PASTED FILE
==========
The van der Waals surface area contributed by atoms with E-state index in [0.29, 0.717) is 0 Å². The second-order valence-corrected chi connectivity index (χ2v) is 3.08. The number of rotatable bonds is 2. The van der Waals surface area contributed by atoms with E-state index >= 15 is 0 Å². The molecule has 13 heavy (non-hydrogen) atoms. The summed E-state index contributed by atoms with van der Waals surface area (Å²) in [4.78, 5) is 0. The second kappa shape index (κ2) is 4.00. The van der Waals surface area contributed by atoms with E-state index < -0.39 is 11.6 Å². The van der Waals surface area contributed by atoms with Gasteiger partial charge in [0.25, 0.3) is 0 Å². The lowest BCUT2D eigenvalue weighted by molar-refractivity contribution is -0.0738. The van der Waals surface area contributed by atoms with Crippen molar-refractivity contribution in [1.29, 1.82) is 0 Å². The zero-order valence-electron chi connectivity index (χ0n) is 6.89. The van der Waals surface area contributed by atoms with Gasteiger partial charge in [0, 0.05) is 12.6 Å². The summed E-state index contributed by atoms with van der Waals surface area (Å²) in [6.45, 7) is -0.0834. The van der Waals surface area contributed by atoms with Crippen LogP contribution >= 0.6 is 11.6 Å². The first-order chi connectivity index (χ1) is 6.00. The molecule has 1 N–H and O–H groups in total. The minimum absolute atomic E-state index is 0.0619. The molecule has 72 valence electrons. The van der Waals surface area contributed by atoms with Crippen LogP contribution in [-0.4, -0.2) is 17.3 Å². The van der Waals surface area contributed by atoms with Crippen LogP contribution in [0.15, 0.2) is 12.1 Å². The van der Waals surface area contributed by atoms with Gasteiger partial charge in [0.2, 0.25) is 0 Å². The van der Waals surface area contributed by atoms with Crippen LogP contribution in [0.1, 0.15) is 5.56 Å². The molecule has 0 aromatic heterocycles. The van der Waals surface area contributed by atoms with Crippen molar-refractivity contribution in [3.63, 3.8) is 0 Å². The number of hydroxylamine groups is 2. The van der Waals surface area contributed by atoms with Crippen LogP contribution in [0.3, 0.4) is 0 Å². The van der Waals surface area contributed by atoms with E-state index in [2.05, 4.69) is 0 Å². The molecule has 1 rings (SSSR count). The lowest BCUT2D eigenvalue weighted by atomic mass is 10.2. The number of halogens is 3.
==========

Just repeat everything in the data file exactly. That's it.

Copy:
The van der Waals surface area contributed by atoms with E-state index in [0.29, 0.717) is 0 Å². The second-order valence-corrected chi connectivity index (χ2v) is 3.08. The number of rotatable bonds is 2. The van der Waals surface area contributed by atoms with E-state index >= 15 is 0 Å². The molecule has 13 heavy (non-hydrogen) atoms. The summed E-state index contributed by atoms with van der Waals surface area (Å²) in [4.78, 5) is 0. The second kappa shape index (κ2) is 4.00. The van der Waals surface area contributed by atoms with E-state index < -0.39 is 11.6 Å². The van der Waals surface area contributed by atoms with Gasteiger partial charge in [0.25, 0.3) is 0 Å². The lowest BCUT2D eigenvalue weighted by molar-refractivity contribution is -0.0738. The van der Waals surface area contributed by atoms with Crippen molar-refractivity contribution in [1.29, 1.82) is 0 Å². The zero-order valence-electron chi connectivity index (χ0n) is 6.89. The van der Waals surface area contributed by atoms with Gasteiger partial charge in [0, 0.05) is 12.6 Å². The summed E-state index contributed by atoms with van der Waals surface area (Å²) in [6.45, 7) is -0.0834. The van der Waals surface area contributed by atoms with Crippen LogP contribution >= 0.6 is 11.6 Å². The first-order chi connectivity index (χ1) is 6.00. The molecule has 1 N–H and O–H groups in total. The minimum absolute atomic E-state index is 0.0619. The molecule has 72 valence electrons. The van der Waals surface area contributed by atoms with Crippen LogP contribution in [-0.4, -0.2) is 17.3 Å². The van der Waals surface area contributed by atoms with Crippen LogP contribution in [0.15, 0.2) is 12.1 Å². The van der Waals surface area contributed by atoms with Gasteiger partial charge in [0.2, 0.25) is 0 Å². The van der Waals surface area contributed by atoms with Crippen LogP contribution in [0.1, 0.15) is 5.56 Å². The molecule has 0 aromatic heterocycles. The van der Waals surface area contributed by atoms with Crippen molar-refractivity contribution in [3.63, 3.8) is 0 Å². The number of hydroxylamine groups is 2. The van der Waals surface area contributed by atoms with Crippen LogP contribution in [0.3, 0.4) is 0 Å². The van der Waals surface area contributed by atoms with E-state index in [2.05, 4.69) is 0 Å². The molecule has 1 rings (SSSR count). The lowest BCUT2D eigenvalue weighted by atomic mass is 10.2. The number of halogens is 3.